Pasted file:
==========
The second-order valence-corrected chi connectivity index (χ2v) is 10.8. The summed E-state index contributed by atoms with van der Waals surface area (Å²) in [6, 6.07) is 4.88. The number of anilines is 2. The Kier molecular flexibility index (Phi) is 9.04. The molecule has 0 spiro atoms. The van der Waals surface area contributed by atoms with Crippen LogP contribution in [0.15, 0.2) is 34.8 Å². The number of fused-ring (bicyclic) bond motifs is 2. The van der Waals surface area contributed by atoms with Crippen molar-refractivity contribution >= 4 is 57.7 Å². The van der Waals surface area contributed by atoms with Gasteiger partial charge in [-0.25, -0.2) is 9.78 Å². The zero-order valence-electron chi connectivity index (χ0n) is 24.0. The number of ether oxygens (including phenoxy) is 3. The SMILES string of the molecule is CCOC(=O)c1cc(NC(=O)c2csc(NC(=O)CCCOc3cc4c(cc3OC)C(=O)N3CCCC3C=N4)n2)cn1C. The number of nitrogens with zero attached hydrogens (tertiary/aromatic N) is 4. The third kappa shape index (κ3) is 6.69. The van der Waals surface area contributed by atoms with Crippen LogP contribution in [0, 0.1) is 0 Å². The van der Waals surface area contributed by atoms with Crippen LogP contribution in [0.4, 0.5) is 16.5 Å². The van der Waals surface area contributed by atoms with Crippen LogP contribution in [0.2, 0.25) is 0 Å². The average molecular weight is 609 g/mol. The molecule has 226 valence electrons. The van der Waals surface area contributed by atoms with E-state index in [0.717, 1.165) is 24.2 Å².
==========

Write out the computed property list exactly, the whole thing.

The second-order valence-corrected chi connectivity index (χ2v) is 10.8. The summed E-state index contributed by atoms with van der Waals surface area (Å²) in [6, 6.07) is 4.88. The number of anilines is 2. The Kier molecular flexibility index (Phi) is 9.04. The molecule has 0 spiro atoms. The van der Waals surface area contributed by atoms with Crippen LogP contribution in [0.15, 0.2) is 34.8 Å². The number of fused-ring (bicyclic) bond motifs is 2. The van der Waals surface area contributed by atoms with Crippen molar-refractivity contribution >= 4 is 57.7 Å². The van der Waals surface area contributed by atoms with Gasteiger partial charge in [-0.25, -0.2) is 9.78 Å². The zero-order valence-electron chi connectivity index (χ0n) is 24.0. The number of ether oxygens (including phenoxy) is 3. The SMILES string of the molecule is CCOC(=O)c1cc(NC(=O)c2csc(NC(=O)CCCOc3cc4c(cc3OC)C(=O)N3CCCC3C=N4)n2)cn1C. The number of nitrogens with zero attached hydrogens (tertiary/aromatic N) is 4. The third kappa shape index (κ3) is 6.69. The van der Waals surface area contributed by atoms with Crippen LogP contribution in [0, 0.1) is 0 Å². The van der Waals surface area contributed by atoms with Crippen LogP contribution in [0.4, 0.5) is 16.5 Å². The van der Waals surface area contributed by atoms with Crippen LogP contribution in [0.2, 0.25) is 0 Å². The average molecular weight is 609 g/mol. The molecule has 226 valence electrons. The van der Waals surface area contributed by atoms with E-state index in [0.717, 1.165) is 24.2 Å².